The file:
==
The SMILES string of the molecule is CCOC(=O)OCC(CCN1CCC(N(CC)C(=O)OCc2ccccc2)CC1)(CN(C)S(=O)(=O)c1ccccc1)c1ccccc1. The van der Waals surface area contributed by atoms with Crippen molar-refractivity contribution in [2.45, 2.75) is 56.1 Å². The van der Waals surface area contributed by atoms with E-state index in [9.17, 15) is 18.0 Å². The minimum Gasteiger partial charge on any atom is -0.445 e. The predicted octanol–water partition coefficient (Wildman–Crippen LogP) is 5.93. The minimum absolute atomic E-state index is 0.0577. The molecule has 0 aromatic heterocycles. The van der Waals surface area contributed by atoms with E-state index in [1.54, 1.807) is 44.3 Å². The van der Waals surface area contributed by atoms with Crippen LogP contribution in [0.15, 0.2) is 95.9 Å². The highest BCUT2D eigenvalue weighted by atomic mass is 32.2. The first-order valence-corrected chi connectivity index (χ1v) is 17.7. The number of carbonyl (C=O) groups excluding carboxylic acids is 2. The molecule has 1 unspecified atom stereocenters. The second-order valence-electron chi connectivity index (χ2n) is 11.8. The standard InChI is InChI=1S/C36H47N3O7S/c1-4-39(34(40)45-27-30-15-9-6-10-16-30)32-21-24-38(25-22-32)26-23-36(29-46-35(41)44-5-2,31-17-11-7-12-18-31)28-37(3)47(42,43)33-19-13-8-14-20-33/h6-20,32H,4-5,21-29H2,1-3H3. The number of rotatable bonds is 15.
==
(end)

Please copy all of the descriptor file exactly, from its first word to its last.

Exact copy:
The SMILES string of the molecule is CCOC(=O)OCC(CCN1CCC(N(CC)C(=O)OCc2ccccc2)CC1)(CN(C)S(=O)(=O)c1ccccc1)c1ccccc1. The van der Waals surface area contributed by atoms with Crippen molar-refractivity contribution in [2.45, 2.75) is 56.1 Å². The van der Waals surface area contributed by atoms with E-state index in [9.17, 15) is 18.0 Å². The minimum Gasteiger partial charge on any atom is -0.445 e. The predicted octanol–water partition coefficient (Wildman–Crippen LogP) is 5.93. The minimum absolute atomic E-state index is 0.0577. The molecule has 0 aromatic heterocycles. The van der Waals surface area contributed by atoms with E-state index in [1.54, 1.807) is 44.3 Å². The van der Waals surface area contributed by atoms with Crippen LogP contribution in [0.15, 0.2) is 95.9 Å². The highest BCUT2D eigenvalue weighted by atomic mass is 32.2. The first-order valence-corrected chi connectivity index (χ1v) is 17.7. The number of carbonyl (C=O) groups excluding carboxylic acids is 2. The molecule has 1 unspecified atom stereocenters. The second-order valence-electron chi connectivity index (χ2n) is 11.8. The standard InChI is InChI=1S/C36H47N3O7S/c1-4-39(34(40)45-27-30-15-9-6-10-16-30)32-21-24-38(25-22-32)26-23-36(29-46-35(41)44-5-2,31-17-11-7-12-18-31)28-37(3)47(42,43)33-19-13-8-14-20-33/h6-20,32H,4-5,21-29H2,1-3H3. The number of rotatable bonds is 15.